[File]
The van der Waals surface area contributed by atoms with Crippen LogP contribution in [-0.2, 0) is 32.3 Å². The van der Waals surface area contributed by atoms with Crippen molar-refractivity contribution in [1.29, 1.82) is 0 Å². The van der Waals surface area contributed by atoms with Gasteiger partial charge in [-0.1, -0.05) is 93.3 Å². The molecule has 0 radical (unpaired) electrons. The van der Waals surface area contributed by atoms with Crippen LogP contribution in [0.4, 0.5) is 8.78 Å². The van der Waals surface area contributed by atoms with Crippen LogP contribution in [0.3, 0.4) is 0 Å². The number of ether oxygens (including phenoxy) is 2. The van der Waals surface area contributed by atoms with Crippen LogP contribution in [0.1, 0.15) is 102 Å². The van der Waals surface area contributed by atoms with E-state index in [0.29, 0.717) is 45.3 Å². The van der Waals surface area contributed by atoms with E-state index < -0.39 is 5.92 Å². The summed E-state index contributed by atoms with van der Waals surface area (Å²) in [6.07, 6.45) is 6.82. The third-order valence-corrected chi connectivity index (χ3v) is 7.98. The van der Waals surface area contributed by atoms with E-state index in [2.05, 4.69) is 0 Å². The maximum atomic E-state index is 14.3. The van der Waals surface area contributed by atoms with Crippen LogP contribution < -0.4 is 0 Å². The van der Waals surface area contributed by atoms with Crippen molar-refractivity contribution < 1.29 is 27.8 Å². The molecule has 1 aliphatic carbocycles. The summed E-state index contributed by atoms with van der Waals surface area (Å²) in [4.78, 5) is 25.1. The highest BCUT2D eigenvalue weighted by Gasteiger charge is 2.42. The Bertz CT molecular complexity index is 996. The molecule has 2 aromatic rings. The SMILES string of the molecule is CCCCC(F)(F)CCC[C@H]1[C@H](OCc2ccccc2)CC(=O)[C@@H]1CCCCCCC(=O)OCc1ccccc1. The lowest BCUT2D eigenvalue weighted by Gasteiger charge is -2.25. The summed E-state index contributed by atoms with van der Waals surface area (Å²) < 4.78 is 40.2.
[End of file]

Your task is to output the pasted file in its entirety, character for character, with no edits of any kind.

The van der Waals surface area contributed by atoms with Crippen LogP contribution in [-0.2, 0) is 32.3 Å². The van der Waals surface area contributed by atoms with Crippen molar-refractivity contribution in [1.29, 1.82) is 0 Å². The van der Waals surface area contributed by atoms with Gasteiger partial charge in [-0.1, -0.05) is 93.3 Å². The molecule has 0 radical (unpaired) electrons. The van der Waals surface area contributed by atoms with Crippen LogP contribution in [0.4, 0.5) is 8.78 Å². The van der Waals surface area contributed by atoms with Crippen LogP contribution in [0.3, 0.4) is 0 Å². The number of ether oxygens (including phenoxy) is 2. The van der Waals surface area contributed by atoms with Crippen LogP contribution in [0.1, 0.15) is 102 Å². The van der Waals surface area contributed by atoms with E-state index in [0.29, 0.717) is 45.3 Å². The van der Waals surface area contributed by atoms with E-state index < -0.39 is 5.92 Å². The summed E-state index contributed by atoms with van der Waals surface area (Å²) in [6.07, 6.45) is 6.82. The third-order valence-corrected chi connectivity index (χ3v) is 7.98. The van der Waals surface area contributed by atoms with E-state index in [2.05, 4.69) is 0 Å². The maximum atomic E-state index is 14.3. The van der Waals surface area contributed by atoms with Crippen LogP contribution < -0.4 is 0 Å². The van der Waals surface area contributed by atoms with Crippen molar-refractivity contribution < 1.29 is 27.8 Å². The molecule has 1 aliphatic carbocycles. The summed E-state index contributed by atoms with van der Waals surface area (Å²) in [4.78, 5) is 25.1. The highest BCUT2D eigenvalue weighted by Gasteiger charge is 2.42. The Bertz CT molecular complexity index is 996. The molecule has 2 aromatic rings. The SMILES string of the molecule is CCCCC(F)(F)CCC[C@H]1[C@H](OCc2ccccc2)CC(=O)[C@@H]1CCCCCCC(=O)OCc1ccccc1. The lowest BCUT2D eigenvalue weighted by Gasteiger charge is -2.25. The summed E-state index contributed by atoms with van der Waals surface area (Å²) < 4.78 is 40.2.